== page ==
Living Off the Grid
Generous funding of the Carnegie Council's 2010–2011 sustainability
programming has been provided by Hewlett-Packard and by Booz & Company.
JULIA TAYLOR KENNEDY: Welcome to Global Ethics Forum. I'm Julia Taylor Kennedy here with William Powers to discuss his time living off the grid in a 12x12-foot cabin and how that experience has changed his outlook on life.
Powers has turned his experience into a book, called Twelve by Twelve. He has also lived in Bolivia and Liberia as a writer and development aid worker. A Fellow at the World Policy Institute, he is accustomed to analyzing his experiences and thinking about them in context.
William Powers, welcome to Global Ethics Forum.
WILLIAM POWERS: Thanks so much.
JULIA TAYLOR KENNEDY: Let's start with your background. What drew you to becoming a development aid worker?
WILLIAM POWERS: It probably goes back to my parents. My mom was a Catholic nun and my dad was a priest. I like to joke that their eyes met over a communion wafer. But that's actually not true. They met at a Peter, Paul and Mary concert. They ended up leaving and getting married because they wanted to have a family.
They brought that Catholic social teaching and social justice perspective into our household. As a child we volunteered with migrant farm workers in North Carolina for a summer and went out to Texas, and lived in a Mexican-American community for a year on sabbatical. My parents became college teachers. It really goes back to that.
As I went through college and graduate school, I just became increasingly interested in the environmental crisis, the crisis of poverty, and overdevelopment around the world.
JULIA TAYLOR KENNEDY: In many of your projects, you accompanied them by writing books. You had Blue Clay People, about people in Liberia, and then another book when you were working in Bolivia. Why is writing a natural accompaniment to you in your development aid work?
WILLIAM POWERS: I've always been interested in writing in a journal, and I like to write letters and emails. I just took it to the next level.
When I was in Liberia, working for two very stressful years as an aid worker there during the civil war, I was filled with ideas about, not just the crisis and the war and the sacking of the country by the Oriental Timber Company, but also about how it was affecting me personally. I decided to write the book Blue Clay People in the form of a memoir to integrate the big picture and globalization themes with real-life characters. It reads like a novel.
JULIA TAYLOR KENNEDY: Why are you attracted to that memoir style?
WILLIAM POWERS: The difference between fiction and nonfiction is a little bit blurry. Memoir is that nice creative edge between the two.
Any time you put the camera on a certain subject, you've already changed the subject, and it's very hard to really be objective in anything that you do. There are these archetypal stories that people are attracted to, such as the hero's journey and many others. There are something like 20 master plots that are used in every single film and every single book you've ever read.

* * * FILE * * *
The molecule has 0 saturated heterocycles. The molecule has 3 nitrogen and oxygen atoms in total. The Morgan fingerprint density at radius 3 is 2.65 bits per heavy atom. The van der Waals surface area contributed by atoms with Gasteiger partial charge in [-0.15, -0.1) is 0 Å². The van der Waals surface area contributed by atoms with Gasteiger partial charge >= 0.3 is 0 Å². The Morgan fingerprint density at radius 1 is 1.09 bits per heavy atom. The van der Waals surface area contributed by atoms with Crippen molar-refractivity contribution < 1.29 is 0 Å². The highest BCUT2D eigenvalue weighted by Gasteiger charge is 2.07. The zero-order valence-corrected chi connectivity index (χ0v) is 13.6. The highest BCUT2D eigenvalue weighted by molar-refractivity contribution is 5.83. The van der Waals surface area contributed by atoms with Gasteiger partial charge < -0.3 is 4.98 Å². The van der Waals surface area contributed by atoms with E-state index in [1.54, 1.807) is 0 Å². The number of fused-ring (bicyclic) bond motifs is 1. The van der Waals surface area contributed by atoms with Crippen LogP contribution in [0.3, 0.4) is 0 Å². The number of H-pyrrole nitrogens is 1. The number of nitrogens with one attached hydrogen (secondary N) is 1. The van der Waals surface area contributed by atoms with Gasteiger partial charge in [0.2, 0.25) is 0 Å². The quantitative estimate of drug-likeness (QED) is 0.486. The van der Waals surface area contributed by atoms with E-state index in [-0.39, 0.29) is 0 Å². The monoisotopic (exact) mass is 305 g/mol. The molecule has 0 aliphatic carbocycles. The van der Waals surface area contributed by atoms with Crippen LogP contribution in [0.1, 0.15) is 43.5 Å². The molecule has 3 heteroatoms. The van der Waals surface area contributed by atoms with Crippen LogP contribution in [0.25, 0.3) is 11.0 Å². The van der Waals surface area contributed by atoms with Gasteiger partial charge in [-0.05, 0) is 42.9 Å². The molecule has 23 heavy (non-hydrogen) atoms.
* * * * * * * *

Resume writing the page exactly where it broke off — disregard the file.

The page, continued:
I enjoy working in the memoir genre because life is part of that type of a story. Why not get more into the internal dialogue of the narrator, and also explore the significant people in his or her life?
JULIA TAYLOR KENNEDY: In Bolivia you were doing environmental work and trying to work with multinational corporations, the state, and the local people. How do you decide which side to take, how to find a solution and work with different players?
WILLIAM POWERS: I believe in looking at the economic causes of a particular problem. For example, in Bolivia we tried to work on the Noel Kempff Climate Action Project with the private sector, governments, and local indigenous people at the same time. It was a question of really getting into the fibers of the global economy, looking at why rainforest destruction and climate change is happening, and then crafting a project that attacks both at the same time.
What happened there was that we worked with three multinational companies—the Nature Conservancy in the United States, a local Bolivian NGO, and then the indigenous people in the area. We were able to conserve 1.5 million additional acres of rainforest towards carbon sequestration.
The companies were able to get on a voluntary market pilot project with credits for that, which are tradable credits. It's one of these emerging models of how you can work together with all the different actors to find a solution that's based upon changing the economics of it.
JULIA TAYLOR KENNEDY: What did you find worked when trying to engage the multinational corporations? What kinds of incentives were really key in getting them involved?